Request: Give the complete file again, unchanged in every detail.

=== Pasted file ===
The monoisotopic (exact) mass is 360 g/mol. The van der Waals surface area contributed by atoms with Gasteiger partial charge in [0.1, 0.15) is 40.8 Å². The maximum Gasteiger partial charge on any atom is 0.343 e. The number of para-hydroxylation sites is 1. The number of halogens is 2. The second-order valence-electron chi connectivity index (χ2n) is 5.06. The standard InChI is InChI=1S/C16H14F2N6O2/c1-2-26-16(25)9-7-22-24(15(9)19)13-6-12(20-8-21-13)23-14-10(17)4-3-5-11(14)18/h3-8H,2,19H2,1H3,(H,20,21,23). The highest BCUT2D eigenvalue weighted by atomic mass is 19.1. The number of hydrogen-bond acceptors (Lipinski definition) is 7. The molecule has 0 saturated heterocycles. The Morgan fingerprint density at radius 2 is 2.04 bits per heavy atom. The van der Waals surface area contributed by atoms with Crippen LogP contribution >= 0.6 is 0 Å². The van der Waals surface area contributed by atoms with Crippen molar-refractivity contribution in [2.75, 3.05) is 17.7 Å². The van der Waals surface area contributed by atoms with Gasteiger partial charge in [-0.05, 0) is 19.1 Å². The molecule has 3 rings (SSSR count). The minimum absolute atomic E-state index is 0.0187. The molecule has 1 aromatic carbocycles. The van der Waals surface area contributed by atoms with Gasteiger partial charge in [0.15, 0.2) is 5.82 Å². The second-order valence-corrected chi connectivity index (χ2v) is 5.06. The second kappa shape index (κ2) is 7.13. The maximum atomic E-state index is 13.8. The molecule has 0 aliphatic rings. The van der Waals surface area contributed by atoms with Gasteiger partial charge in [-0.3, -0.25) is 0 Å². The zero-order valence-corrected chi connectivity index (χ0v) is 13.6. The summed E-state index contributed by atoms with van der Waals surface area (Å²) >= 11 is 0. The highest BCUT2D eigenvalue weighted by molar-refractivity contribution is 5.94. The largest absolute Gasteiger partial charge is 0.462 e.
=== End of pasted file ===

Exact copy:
The monoisotopic (exact) mass is 360 g/mol. The van der Waals surface area contributed by atoms with Gasteiger partial charge in [0.1, 0.15) is 40.8 Å². The maximum Gasteiger partial charge on any atom is 0.343 e. The number of para-hydroxylation sites is 1. The number of halogens is 2. The second-order valence-electron chi connectivity index (χ2n) is 5.06. The standard InChI is InChI=1S/C16H14F2N6O2/c1-2-26-16(25)9-7-22-24(15(9)19)13-6-12(20-8-21-13)23-14-10(17)4-3-5-11(14)18/h3-8H,2,19H2,1H3,(H,20,21,23). The highest BCUT2D eigenvalue weighted by atomic mass is 19.1. The number of hydrogen-bond acceptors (Lipinski definition) is 7. The molecule has 0 saturated heterocycles. The Morgan fingerprint density at radius 2 is 2.04 bits per heavy atom. The van der Waals surface area contributed by atoms with Crippen LogP contribution >= 0.6 is 0 Å². The van der Waals surface area contributed by atoms with Crippen molar-refractivity contribution in [2.75, 3.05) is 17.7 Å². The van der Waals surface area contributed by atoms with Gasteiger partial charge in [-0.05, 0) is 19.1 Å². The molecule has 3 rings (SSSR count). The minimum absolute atomic E-state index is 0.0187. The molecule has 1 aromatic carbocycles. The van der Waals surface area contributed by atoms with Gasteiger partial charge in [0.15, 0.2) is 5.82 Å². The second-order valence-corrected chi connectivity index (χ2v) is 5.06. The second kappa shape index (κ2) is 7.13. The maximum atomic E-state index is 13.8. The molecule has 0 aliphatic rings. The van der Waals surface area contributed by atoms with Gasteiger partial charge in [-0.3, -0.25) is 0 Å². The zero-order valence-corrected chi connectivity index (χ0v) is 13.6. The summed E-state index contributed by atoms with van der Waals surface area (Å²) >= 11 is 0. The highest BCUT2D eigenvalue weighted by molar-refractivity contribution is 5.94. The largest absolute Gasteiger partial charge is 0.462 e.